For a very short excerpt from the book check out this one at Christianity 201. A longer excerpt from the chapter on the wrath of God appears at The Gospel Coalition. For the publisher overview of the book, click this link.

Today’s review title was provided by Mark at HarperCollins Christian Publishing Canada.

 

June 11, 2020

Cookie-Cutter Book Recommendations

Two days ago I watched a YouTube video with a title something like, “Top Ten Books Every Christian Should Read” that had been posted two or three years back by a popular Christian blogger. It came up in the YouTube/Google algorithm as something recommended for me, but I also considered the possibility that Google is being paid for search engine optimization.

As I scrolled through the list, my reaction, to use the words of a well-known climate activist was, “How dare you!”

As someone who has been blessed by Christian books since my pre-teen years — which is a long time ago — I have books that I’ve enjoyed on a personal level. They’re part of my story, and if people ask, I share what some of them were, but not to the degree of recommending that they need to read them.

And as someone who has spend a lifetime working in Christian publishing at both the wholesale and retail level (and on the fringes of the acquisitions and author development level) I don’t think I have ever recommended any of these books to the people with whom I’ve been in contact.

Mind you, seasoned Christians, veteran Christ followers, whatever you call them, usually know what they’re looking for. The people looking for advice are often wanting to get started at going deeper and for that I have suggestions. (As I’ve stated recently, keeping up with those means there were times my own reading wasn’t as deep as it could have been. If starting over, my library would be more InterVarsity Press and less Thomas Nelson/Zondervan, but what do you do if the former isn’t cooperating and the latter actually knows how to market books?)

My wife suggested I simply publish my own list.

I also know that any ‘Top Ten’ lists are considered clickbait, and when you are a very successful blogger the pressure to publish is immense. I say that as a once moderately successful blogger who felt compelled to produce new content every day for more than ten years.

I guess that, although I’ve poked at this topic repeatedly, what was printed was simply a list of ’10 Books Every Reformed Christian Should Read.’ That would describe it, right?

Wrong.

It wasn’t even that. It was a list of ’10 Books Which One Reformer Thinks Every Other Reformed Christian Ought to Read.’

1. Knowing God by J.I. Packer
2. The Holiness of God by R.C. Sproul
3. Ashamed of the Gospel by John MacArthur
4. The Disciplines of Grace by Jerry Bridges
5. Overcoming Sin and Temptation by John Owen
6. Spurgeon by Arnold Dallimore
7. Spiritual Disciplines for the Christian Life by Donald Whitney
8. Total Truth by Nancy Pearcey
9. The Pleasures of God by John Piper
10. The Cross of Christ by John Stott

Yes, there’s a woman on the list, but honestly, until two days ago, after the aforementioned lifetime in Christian publishing, I had never heard of her or the book, or had an inquiry about it. Perhaps she paid for search engine optimization, too.

Lists like this need to be subjective. It reminds me of an instructional article that shaped me years ago as to how to respond when someone asks what is the best Bible translation. “Best for whom?” we were taught to say.

Not knowing where this list is going to land, I would not begin to recommend these books, nor assume that the recipient fits into the “Every Christian” mold that is presumed. People are unique. Their journey with Christ is personal.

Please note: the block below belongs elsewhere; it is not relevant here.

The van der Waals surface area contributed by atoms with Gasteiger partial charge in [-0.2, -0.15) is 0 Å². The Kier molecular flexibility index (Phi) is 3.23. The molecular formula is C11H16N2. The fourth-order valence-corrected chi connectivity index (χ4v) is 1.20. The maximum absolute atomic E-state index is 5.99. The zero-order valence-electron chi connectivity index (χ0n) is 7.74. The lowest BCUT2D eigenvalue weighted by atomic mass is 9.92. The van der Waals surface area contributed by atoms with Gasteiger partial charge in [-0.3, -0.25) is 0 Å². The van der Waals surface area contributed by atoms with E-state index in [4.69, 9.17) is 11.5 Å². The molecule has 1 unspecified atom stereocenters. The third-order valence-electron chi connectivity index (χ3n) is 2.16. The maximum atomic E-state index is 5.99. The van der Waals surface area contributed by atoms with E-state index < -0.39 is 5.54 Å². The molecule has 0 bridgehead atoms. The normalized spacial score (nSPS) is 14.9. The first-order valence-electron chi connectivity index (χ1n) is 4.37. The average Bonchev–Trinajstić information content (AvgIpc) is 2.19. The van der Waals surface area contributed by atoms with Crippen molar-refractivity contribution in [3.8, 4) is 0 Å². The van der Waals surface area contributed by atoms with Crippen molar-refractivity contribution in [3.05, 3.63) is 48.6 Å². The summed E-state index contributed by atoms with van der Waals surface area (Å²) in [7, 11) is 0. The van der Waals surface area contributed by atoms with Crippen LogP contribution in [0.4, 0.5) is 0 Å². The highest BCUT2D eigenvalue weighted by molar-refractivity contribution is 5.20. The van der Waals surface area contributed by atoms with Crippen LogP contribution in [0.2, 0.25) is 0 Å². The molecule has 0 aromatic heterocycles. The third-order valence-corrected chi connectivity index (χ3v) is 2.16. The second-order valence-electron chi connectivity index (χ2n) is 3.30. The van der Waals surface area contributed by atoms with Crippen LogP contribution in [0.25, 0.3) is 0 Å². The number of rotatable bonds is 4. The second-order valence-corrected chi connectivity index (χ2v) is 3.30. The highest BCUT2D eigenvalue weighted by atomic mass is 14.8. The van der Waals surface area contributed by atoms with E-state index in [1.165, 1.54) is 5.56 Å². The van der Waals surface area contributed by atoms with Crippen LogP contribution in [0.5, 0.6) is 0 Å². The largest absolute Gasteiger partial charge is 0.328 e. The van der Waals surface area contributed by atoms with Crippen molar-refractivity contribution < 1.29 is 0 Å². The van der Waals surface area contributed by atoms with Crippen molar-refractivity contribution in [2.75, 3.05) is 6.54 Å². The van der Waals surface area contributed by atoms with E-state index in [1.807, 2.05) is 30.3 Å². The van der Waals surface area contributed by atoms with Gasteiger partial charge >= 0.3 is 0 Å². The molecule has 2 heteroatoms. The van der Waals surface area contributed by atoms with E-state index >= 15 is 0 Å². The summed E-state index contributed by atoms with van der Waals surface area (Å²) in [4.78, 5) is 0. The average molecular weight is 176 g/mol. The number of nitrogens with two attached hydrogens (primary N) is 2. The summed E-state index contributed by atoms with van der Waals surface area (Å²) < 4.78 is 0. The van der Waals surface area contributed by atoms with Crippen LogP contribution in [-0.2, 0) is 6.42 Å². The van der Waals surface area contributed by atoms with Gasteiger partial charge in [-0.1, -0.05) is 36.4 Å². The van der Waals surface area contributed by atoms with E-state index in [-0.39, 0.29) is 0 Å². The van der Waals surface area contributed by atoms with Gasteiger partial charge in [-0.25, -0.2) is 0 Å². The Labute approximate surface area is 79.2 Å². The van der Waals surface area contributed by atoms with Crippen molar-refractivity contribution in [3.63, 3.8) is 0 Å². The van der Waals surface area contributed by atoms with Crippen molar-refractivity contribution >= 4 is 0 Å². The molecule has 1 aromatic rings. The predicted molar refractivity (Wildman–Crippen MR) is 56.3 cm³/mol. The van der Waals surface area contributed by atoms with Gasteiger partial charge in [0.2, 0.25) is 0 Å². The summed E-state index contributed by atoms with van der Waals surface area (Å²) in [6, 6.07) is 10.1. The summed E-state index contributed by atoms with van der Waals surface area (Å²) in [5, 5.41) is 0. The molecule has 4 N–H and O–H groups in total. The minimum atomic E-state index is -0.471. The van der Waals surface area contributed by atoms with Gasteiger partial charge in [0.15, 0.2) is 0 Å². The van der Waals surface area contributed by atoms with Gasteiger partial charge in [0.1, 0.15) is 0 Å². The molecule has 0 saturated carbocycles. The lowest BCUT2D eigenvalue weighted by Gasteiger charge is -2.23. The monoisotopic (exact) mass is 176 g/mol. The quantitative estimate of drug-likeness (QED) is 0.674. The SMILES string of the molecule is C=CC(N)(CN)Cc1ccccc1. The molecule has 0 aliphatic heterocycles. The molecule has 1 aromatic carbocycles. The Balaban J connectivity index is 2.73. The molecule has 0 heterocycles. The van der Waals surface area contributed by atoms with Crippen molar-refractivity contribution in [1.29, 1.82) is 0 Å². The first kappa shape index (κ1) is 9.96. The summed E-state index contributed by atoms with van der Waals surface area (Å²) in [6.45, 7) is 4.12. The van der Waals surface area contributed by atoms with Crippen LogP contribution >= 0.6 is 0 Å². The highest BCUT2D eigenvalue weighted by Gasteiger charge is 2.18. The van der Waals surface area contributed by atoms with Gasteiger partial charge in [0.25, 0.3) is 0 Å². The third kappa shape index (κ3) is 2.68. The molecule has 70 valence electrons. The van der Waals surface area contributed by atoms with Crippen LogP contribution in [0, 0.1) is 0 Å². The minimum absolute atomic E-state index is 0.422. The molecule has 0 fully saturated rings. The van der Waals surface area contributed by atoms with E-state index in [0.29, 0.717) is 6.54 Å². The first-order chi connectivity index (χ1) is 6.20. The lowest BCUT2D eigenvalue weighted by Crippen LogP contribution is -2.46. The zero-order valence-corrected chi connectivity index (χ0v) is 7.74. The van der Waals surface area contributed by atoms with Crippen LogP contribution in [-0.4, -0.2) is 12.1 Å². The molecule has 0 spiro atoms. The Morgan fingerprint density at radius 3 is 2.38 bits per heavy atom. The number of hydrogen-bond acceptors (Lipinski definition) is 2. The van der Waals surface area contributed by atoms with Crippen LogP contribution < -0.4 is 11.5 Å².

“How dare you!”

 

May 28, 2020

Michael Card’s Biblical Imagination: A Must for your Bookshelf

Filed under: books, Christianity — Tags: , , , — paulthinkingoutloud @ 10:10 am

In September of 2014, I treated myself to two volumes in veteran Christian musician and songwriter Michael Card’s Biblical Imagination series, Luke: The Gospel of Amazement and Mark: The Gospel of Passion. You can read my original take on the series at this link.

After six years of hoping that this blog might gain the grace of InterVarsity Press (IVP) I gave up and purchased the two remaining titles, Matthew: The Gospel of Identity and John: The Gospel of Wisdom. (Each paperback also has a corresponding music CD which may be purchased separately; although I believe we do own one of them.) I’ve just finished reading John.

Recently I heard a pastor say that he struggles with devotional reading, but gains great benefit from reading Bible reference material and commentaries because it draws him into a focus on Jesus while at the same time satisfying his intellectual appetite. I think he put words to my own craving to be spending more time in contemplation of the Bible while at the same time meeting my self-perceived information deficit.

In my original review, I explained that the format is somewhat reminiscent of the Daily Study Bible series by William Barclay. The text is included in full; he used the HCSB as a base text. In the case of John, there are twenty-one chapters and most have at least three subsections, but reading a chapter at a time is most fulfilling. 

Card’s primary goal in approaching John’s gospel is to address the various misunderstandings that surround Jesus’ words. He bookends the book with deeper delve into the theme, wisdom, and alludes to the wisdom literature of the Bible, though not the book of Proverbs itself, which none of the gospel writers quote.

He uncovers what he terms “miracles in absentia” where Jesus pronounces a healing without being physically present. When Jesus questions the people’s motive for following him — the free lunch — he subtitles that part of the chapter “The Bread King” and suggests that the word manna can be literally translated as “? !” Card doesn’t spend time on traditionally taught themes in John, such as the “I Am…” statements, and has a different take on Peter’s restoration at the end of the story.